A summary of our outlook for economies and markets.
5 minute read
The tide goes out
Global growth expected to moderate in 2019
We expect global growth to moderate somewhat in 2019, although to remain above potential in all the major advanced economies (Figure 1).
With growth in the United States accelerating sharply on the back of large tax cuts in early 2018, a material divergence in global growth occurred as other major economies slowed from their rapid pace of growth in late 2017. While we do not expect that divergence to increase in 2019, nor do we expect there to be much in the way of growth convergence among advanced economies.
A modest convergence between advanced and emerging market economies reflects the more moderate growth outlook for the former. That somewhat slower growth backdrop, which has already become evident in a range of data over the second half of 2018, is likely to lead to a continuation of the recent challenging period for risk assets.
In a slowing growth environment, market participants are likely to focus even more on the downside risks. And there are indeed a range of important downside risks, including an escalation in trade protectionism, the impact of tighter global liquidity, Brexit and political pressures in Europe. However, while growth is expected to slow across all the major economies, we expect it to remain above potential or trend. That should provide a basis for positive, but probably somewhat mixed returns across risk assets.
Figure 1. Global growth projections
Above-trend growth should result in a further erosion of spare capacity in major economies. That should mean unemployment rates continue to decline and wage pressures continue to steadily rise.
Wage growth across the major economies accelerated through 2018 to rates last seen before the Global Financial Crisis (GFC). We expect those gains to sustained in 2019, even in the face of slower overall growth. While headline inflation is likely to be dragged down in 2019 by the recent decline in oil prices (Figure 2), robust wage growth should put further steady upward pressure on underlying inflation, which we expect to be at or closing in on central bank targets in 2019.
Most central banks expected to gradually tighten policy during 2019
Given that, we believe the era of lower for longer monetary policy has come to an end. We expect the Federal Reserve to raise rates three times in 2019 to take them into slightly restrictive territory. In addition, we expect the European Central Bank to start the process of moving away from negative rates in the second half of 2019 and see some prospect of the Bank of Japan adjusting their policy framework to deliver a steeper yield curve. Other advanced and emerging market central banks, such as the Bank of England, Riksbank (Swedish central bank), Bank of Canada, Central Bank of Brazil and the Mexican central bank are all expected to tighten policy in 2019.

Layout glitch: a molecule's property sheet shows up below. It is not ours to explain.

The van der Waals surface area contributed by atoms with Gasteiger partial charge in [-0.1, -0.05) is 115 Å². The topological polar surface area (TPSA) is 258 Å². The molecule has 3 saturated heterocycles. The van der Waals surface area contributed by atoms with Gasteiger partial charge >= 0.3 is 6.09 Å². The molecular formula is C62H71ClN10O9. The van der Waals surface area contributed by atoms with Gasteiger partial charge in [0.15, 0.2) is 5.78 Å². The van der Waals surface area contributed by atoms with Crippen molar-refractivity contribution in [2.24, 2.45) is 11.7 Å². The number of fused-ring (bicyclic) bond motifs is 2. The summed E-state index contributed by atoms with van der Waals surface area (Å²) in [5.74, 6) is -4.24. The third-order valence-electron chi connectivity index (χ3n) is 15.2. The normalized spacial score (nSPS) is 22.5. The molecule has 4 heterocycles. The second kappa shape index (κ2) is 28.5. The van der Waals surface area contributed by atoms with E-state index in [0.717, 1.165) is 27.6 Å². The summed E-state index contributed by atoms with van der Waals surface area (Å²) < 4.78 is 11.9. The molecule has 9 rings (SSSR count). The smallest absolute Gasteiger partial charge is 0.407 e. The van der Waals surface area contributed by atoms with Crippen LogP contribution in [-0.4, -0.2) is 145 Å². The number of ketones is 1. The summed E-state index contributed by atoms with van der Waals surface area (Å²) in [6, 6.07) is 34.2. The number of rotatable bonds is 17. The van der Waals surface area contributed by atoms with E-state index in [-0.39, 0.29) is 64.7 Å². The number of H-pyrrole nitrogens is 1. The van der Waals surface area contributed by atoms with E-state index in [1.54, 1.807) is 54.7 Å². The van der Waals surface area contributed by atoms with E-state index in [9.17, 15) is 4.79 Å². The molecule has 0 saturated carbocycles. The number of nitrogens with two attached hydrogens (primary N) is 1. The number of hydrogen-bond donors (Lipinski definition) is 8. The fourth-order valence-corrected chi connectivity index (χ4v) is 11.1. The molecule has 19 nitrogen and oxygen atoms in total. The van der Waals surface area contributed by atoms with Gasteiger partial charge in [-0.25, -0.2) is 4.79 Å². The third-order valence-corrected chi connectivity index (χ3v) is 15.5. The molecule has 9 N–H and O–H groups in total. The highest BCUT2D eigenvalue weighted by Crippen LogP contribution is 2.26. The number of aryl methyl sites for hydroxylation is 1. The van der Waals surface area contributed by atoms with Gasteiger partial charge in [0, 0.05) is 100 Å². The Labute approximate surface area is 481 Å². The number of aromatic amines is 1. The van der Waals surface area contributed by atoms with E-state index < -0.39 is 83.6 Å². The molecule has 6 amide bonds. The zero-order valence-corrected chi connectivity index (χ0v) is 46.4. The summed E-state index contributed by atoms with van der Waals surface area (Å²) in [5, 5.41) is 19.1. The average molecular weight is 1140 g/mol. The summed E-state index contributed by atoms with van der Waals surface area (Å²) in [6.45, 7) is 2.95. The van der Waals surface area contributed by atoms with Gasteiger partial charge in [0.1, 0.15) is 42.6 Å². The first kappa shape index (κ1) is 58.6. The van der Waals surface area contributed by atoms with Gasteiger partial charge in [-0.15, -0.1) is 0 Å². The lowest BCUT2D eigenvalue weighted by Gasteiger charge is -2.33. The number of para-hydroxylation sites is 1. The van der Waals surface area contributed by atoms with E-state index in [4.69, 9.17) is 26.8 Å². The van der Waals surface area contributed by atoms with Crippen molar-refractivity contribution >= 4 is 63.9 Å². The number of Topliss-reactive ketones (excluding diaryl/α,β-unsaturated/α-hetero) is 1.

With somewhat less priced into rates markets than we expect to materialise, and with term premia still at very low levels, we prefer to be underweight duration heading into 2019.
Figure 2. Global inflation projections
According to the IMF, annual global growth in each of the past two years has been similar, and rising at the fastest pace since 2011. However, the composition of those growth outcomes was notably different in 2018 compared to 2017.
The global growth upswing that began in the middle of 2017 saw all the major advanced economies accelerate in a synchronised way. That upswing was driven by a sharp improvement in global trade volumes and manufacturing.
Heading into 2018 we expected some moderation in growth, particularly in economies such as the euro zone, which was growing far in excess of potential. However, the euro zone slowed more sharply than we expected (although still grew above potential), as did Japan and China. Meanwhile, the United States continued to power ahead in 2018, on the back of the large scale personal income and corporate tax cuts enacted early in the year.
As a result, there was a significant growth divergence in 2018 between the United States and other major economies (Figure 3). That growth divergence was likely to be an important factor in the relative outperformance of US assets compared to the rest of the world.
US expected to remain the outperformer in 2019
Looking into 2019, a key question for relative asset market performance is likely to be whether the world moves from one of divergent US growth to one of convergence. While we do not expect a further divergence, nor do we expect terribly much convergence in 2019. Indeed, we see all the major economies slowing down moderately, to something closer to their long-run potential. As such, the US growth exceptionalism remains a theme for 2019, with growth convergence likely to be another year away.
Figure 3. US growth outperformance